UCC community aids flood recovery in Texas

UCC community aids flood recovery in Texas

cypressresponse.jpgAs the cleanup continues in Texas following high winds and flash floods in late April, UCC members are teaming up with the Houston Association of the South Central Conference and UCC Disaster Ministries to help the people affected by the storms find normal again.

"Because we are the UCC, we are concerned not just about people who look like us, but about the whole community and that no one is left behind, no one falls through the cracks," said the Rev. Karl Jones, the UCC Pennsylvania Southeast Conference disaster coordinator. Jones went to Texas to work with the people in the South Central Conference on behalf of UCC Disaster Ministries.

He met last week with three congregations that sustained damage from the April storms. Immanuel United Church of Christ of Spring, Texas, had several downed trees, and St. John's United Church of Christ in Rosenberg, Texas, had roof damage that member volunteers have already repaired. The church hardest hit, Christ United Church of Cypress UCC in Cypress, Texas. Pastor Jeffrey Willey found six inches of floodwater in the sanctuary after record rainfall hit the Houston Metro area on Monday, April 19.

Cypressthankyou.jpg"God has amazingly provided resources to us in the last week,” said Willey. "When the flood hit, we contacted our insurance company and confirmed we had no flood policy. We didn't think it was part of our coverage, we couldn't afford a rider, and they [the insurer] confirmed that with us. But then, the insurance company wrote there had been an oversight –– someone missed an endorsement we [the church] didn't know about. There appears to be limited coverage on part of our building. 'We overlooked this, sorry for the inconvenience.' We potentially have some limited coverage, but every little bit helps.”

Willey and his congregation, with the help of numerous volunteers from the Houston UCC churches and the community, are making progress getting the building ready for repairs. The contents of Christ United Church have been packed in storage units, drywall has been cut, and the building is being dried out.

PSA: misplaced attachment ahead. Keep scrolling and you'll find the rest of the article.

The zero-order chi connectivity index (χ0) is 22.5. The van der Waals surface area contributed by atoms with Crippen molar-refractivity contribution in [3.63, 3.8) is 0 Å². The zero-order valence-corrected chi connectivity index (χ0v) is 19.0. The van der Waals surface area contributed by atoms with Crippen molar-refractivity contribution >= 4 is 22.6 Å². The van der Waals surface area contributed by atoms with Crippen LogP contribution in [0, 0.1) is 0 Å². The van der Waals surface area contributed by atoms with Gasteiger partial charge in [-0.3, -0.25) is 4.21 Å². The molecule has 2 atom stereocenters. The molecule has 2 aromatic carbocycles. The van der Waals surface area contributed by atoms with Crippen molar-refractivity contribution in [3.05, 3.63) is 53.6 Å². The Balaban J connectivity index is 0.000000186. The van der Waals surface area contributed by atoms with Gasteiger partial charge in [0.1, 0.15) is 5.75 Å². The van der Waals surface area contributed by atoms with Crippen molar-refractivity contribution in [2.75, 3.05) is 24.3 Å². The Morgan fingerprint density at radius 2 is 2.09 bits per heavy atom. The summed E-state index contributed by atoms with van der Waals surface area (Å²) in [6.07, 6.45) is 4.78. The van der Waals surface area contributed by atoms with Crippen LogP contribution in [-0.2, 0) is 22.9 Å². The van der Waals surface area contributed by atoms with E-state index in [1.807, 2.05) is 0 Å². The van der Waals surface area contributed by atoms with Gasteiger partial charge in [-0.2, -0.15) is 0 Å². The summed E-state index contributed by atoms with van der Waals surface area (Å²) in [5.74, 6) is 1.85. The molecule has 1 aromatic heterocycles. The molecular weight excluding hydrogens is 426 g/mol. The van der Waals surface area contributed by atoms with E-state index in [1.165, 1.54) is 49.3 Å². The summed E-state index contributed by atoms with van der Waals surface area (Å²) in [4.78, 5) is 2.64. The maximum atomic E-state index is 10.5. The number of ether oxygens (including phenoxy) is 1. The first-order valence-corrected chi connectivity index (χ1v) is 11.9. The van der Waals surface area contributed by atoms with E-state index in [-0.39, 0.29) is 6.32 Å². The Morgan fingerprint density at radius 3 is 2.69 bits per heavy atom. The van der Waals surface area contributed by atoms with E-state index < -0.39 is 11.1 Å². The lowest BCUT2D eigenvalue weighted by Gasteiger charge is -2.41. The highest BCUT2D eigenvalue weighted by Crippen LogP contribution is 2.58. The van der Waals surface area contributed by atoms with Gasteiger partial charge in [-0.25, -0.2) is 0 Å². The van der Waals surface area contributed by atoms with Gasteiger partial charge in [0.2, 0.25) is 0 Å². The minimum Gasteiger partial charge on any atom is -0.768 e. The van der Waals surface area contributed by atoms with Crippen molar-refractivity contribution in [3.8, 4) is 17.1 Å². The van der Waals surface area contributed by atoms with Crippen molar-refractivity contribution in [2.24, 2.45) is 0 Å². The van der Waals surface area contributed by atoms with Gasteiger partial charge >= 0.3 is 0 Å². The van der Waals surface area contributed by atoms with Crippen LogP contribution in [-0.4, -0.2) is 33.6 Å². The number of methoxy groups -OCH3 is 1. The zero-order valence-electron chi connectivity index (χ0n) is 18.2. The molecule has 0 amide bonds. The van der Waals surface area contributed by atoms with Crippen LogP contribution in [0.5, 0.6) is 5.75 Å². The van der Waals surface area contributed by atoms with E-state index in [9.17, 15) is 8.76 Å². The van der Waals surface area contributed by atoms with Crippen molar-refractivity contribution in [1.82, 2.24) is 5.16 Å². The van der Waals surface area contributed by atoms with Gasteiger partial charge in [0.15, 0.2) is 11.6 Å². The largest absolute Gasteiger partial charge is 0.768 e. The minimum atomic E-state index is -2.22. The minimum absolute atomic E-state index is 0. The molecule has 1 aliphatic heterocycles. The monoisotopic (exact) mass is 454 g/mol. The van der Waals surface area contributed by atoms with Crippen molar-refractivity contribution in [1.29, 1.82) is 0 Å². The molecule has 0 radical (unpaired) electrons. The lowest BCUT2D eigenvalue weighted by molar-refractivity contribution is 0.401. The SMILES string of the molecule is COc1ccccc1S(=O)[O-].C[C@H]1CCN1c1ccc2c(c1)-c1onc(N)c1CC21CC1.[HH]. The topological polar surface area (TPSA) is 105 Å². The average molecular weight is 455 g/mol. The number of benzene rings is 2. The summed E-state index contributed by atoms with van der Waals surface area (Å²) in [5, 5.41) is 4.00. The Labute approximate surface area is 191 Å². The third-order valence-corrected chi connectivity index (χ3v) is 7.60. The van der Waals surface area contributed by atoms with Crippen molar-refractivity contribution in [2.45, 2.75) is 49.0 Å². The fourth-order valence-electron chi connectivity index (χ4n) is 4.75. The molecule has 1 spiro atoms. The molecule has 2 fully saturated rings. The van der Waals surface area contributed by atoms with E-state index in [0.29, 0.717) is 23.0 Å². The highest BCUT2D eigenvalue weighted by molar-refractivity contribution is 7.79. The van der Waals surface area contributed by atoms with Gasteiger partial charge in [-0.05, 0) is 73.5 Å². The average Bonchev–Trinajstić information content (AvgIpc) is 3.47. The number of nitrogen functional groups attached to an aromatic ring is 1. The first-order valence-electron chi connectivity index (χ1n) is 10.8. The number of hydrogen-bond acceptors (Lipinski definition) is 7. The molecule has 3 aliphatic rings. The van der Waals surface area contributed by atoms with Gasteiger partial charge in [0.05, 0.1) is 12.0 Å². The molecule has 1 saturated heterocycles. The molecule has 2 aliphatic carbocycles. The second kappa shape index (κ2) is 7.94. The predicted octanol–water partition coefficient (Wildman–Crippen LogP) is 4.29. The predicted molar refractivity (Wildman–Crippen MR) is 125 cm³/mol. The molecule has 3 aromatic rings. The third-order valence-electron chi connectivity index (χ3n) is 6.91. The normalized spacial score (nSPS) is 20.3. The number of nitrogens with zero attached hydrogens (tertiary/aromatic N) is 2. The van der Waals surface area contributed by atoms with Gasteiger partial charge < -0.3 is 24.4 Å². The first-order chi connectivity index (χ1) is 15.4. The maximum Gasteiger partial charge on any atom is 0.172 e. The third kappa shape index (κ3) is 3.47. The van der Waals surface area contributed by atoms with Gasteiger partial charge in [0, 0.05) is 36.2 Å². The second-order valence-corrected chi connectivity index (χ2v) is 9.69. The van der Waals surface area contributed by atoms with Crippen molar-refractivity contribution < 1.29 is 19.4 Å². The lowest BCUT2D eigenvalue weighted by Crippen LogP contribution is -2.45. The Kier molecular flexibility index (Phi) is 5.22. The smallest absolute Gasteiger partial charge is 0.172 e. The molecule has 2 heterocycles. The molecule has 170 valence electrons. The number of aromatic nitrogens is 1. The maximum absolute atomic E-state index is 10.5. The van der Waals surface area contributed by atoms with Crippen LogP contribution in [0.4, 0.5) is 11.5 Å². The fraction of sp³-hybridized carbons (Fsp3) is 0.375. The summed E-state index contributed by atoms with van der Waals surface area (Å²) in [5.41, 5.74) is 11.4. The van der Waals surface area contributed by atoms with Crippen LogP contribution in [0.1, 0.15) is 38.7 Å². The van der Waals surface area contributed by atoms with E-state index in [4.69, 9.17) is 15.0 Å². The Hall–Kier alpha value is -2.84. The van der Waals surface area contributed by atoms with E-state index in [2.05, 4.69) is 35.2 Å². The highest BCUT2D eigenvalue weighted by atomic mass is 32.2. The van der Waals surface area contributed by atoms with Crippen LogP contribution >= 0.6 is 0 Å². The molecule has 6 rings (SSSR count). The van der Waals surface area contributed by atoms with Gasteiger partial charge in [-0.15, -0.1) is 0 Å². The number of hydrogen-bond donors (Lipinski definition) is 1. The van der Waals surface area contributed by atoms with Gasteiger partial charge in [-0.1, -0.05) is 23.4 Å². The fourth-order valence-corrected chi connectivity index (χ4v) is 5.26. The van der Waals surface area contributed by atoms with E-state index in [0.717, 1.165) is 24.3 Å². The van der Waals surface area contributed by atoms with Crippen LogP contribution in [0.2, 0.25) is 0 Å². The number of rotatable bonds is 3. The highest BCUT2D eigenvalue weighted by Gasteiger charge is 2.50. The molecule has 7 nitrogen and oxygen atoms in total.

"It's been a very incredible experience –– God is doing some amazing things down here,” said Willey, who is now collecting contractor bids for the rebuild. "We are still figuring out the costs and the contractors. Ballpark figure is reaching $300,000 in damages to the building and the grounds around the structures.” The church, which shut down a GoFundMe page when it found it had insurance, is still being sent donations to help with the rebuild.

The Rev. Jasmine Quinerly, minister of the UCC Houston Association, has offered to recruit volunteer work crews to assist affected churches and homeowners with cleanup, gutting, mold prevention and remediation, repairs, and reconstruction.

Quinerly also noted that the Houston Association and its congregations are rallying around a young couple in the Cypress community with two children under age 5, displaced from their home by flooding and now living in temporary housing while they go through the process of applying for FEMA and other available recovery aid. The husband works during the day. The couple cannot afford to pay for daycare. The wife went with the children to apply for recovery assistance, Quinerly said. "Resources are available, but she had to stand in line with the babies. The mother said she waited in line 90 minutes and just when she was about to be helped, the children had a meltdown and she had to leave."

In response, the association and local UCC churches are going to pay for day care for the family for a couple months, until the Tree.jpegfamily can get through the recovery process. "It's an immediate, unmet need," Quinerly said. "We found a day care center in Cypress that could take both children. These folks in need know the Association is caring for them."

In turn, the Cypress community is caring for Christ United. While the congregation is currently holding Sunday worship outside, or in the church fellowship hall in the case of rain, three other churches – Episcopal, Lutheran and Methodist – have all offered the use of their facility. "It's amazing the outpouring that has happened," said Shira Iles, church secretary at Christ United, currently working at her dining room table. "Our brothers and sisters in faith are offering whatever they have. We may be able to restore our pews, but if not we have several churches who have called to donate some."

Jones urged the Association and Conference to build on their concern for their churches and members to be of service to the wider community.  "The whole community needs someone to think about them," he said.

"As long-term recovery specialists, we want to go far," Jones said.  "We helped the UCC churches get through the first part of the tragedy. Now it's time to get the tools and connections to make a real contribution to the long term."

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